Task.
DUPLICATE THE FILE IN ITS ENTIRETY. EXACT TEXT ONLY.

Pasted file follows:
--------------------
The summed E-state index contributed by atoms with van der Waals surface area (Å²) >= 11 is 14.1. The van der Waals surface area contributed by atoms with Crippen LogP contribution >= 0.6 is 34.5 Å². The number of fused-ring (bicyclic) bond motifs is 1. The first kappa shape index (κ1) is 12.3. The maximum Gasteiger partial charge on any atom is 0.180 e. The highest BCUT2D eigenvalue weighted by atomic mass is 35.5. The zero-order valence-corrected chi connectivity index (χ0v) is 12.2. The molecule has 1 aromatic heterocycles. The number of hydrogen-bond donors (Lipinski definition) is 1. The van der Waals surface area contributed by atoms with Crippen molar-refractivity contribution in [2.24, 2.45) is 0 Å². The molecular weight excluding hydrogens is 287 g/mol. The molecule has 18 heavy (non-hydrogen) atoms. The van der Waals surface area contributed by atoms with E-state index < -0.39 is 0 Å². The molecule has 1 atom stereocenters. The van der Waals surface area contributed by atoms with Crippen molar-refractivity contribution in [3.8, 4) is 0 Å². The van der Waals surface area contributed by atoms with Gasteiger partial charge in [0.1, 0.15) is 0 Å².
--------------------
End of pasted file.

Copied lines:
The summed E-state index contributed by atoms with van der Waals surface area (Å²) >= 11 is 14.1. The van der Waals surface area contributed by atoms with Crippen LogP contribution >= 0.6 is 34.5 Å². The number of fused-ring (bicyclic) bond motifs is 1. The first kappa shape index (κ1) is 12.3. The maximum Gasteiger partial charge on any atom is 0.180 e. The highest BCUT2D eigenvalue weighted by atomic mass is 35.5. The zero-order valence-corrected chi connectivity index (χ0v) is 12.2. The molecule has 1 aromatic heterocycles. The number of hydrogen-bond donors (Lipinski definition) is 1. The van der Waals surface area contributed by atoms with Crippen molar-refractivity contribution in [2.24, 2.45) is 0 Å². The molecular weight excluding hydrogens is 287 g/mol. The molecule has 18 heavy (non-hydrogen) atoms. The van der Waals surface area contributed by atoms with E-state index < -0.39 is 0 Å². The molecule has 1 atom stereocenters. The van der Waals surface area contributed by atoms with Crippen molar-refractivity contribution in [3.8, 4) is 0 Å². The van der Waals surface area contributed by atoms with Gasteiger partial charge in [0.1, 0.15) is 0 Å².